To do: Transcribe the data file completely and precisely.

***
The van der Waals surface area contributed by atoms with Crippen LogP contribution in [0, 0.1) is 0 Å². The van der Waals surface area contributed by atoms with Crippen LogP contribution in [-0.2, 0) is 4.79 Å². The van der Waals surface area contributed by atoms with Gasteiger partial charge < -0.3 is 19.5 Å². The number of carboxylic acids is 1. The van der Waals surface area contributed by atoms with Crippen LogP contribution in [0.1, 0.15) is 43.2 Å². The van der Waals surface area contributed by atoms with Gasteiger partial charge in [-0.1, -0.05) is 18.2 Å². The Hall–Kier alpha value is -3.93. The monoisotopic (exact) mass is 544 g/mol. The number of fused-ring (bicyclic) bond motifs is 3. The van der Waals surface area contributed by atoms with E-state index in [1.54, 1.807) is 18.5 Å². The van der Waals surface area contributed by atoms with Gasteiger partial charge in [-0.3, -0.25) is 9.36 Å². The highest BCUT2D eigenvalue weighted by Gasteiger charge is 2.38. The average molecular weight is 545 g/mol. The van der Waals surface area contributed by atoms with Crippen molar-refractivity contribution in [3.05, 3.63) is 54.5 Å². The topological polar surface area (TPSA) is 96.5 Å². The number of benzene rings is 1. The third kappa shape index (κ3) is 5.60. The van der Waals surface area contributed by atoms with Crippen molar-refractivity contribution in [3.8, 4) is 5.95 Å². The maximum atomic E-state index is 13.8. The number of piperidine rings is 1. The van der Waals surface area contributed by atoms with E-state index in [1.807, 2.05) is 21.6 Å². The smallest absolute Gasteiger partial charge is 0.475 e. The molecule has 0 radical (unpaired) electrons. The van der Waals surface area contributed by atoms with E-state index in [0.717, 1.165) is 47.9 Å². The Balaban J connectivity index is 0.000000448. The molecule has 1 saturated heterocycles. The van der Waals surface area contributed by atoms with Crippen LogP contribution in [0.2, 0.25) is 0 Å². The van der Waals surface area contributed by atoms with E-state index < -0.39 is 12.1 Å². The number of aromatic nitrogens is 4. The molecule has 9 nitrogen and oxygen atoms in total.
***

The van der Waals surface area contributed by atoms with Crippen LogP contribution in [0, 0.1) is 0 Å². The van der Waals surface area contributed by atoms with Crippen LogP contribution in [-0.2, 0) is 4.79 Å². The van der Waals surface area contributed by atoms with Gasteiger partial charge < -0.3 is 19.5 Å². The number of carboxylic acids is 1. The van der Waals surface area contributed by atoms with Crippen LogP contribution in [0.1, 0.15) is 43.2 Å². The van der Waals surface area contributed by atoms with Gasteiger partial charge in [-0.1, -0.05) is 18.2 Å². The Hall–Kier alpha value is -3.93. The monoisotopic (exact) mass is 544 g/mol. The number of fused-ring (bicyclic) bond motifs is 3. The van der Waals surface area contributed by atoms with E-state index in [1.54, 1.807) is 18.5 Å². The van der Waals surface area contributed by atoms with Gasteiger partial charge in [-0.3, -0.25) is 9.36 Å². The highest BCUT2D eigenvalue weighted by Gasteiger charge is 2.38. The average molecular weight is 545 g/mol. The van der Waals surface area contributed by atoms with Crippen molar-refractivity contribution in [3.05, 3.63) is 54.5 Å². The topological polar surface area (TPSA) is 96.5 Å². The number of benzene rings is 1. The third kappa shape index (κ3) is 5.60. The van der Waals surface area contributed by atoms with Crippen molar-refractivity contribution in [3.8, 4) is 5.95 Å². The maximum atomic E-state index is 13.8. The number of piperidine rings is 1. The van der Waals surface area contributed by atoms with E-state index in [1.807, 2.05) is 21.6 Å². The smallest absolute Gasteiger partial charge is 0.475 e. The molecule has 0 radical (unpaired) electrons. The van der Waals surface area contributed by atoms with E-state index in [0.717, 1.165) is 47.9 Å². The Balaban J connectivity index is 0.000000448. The molecule has 1 saturated heterocycles. The van der Waals surface area contributed by atoms with Crippen LogP contribution in [0.2, 0.25) is 0 Å². The van der Waals surface area contributed by atoms with E-state index < -0.39 is 12.1 Å². The number of aromatic nitrogens is 4. The molecule has 9 nitrogen and oxygen atoms in total.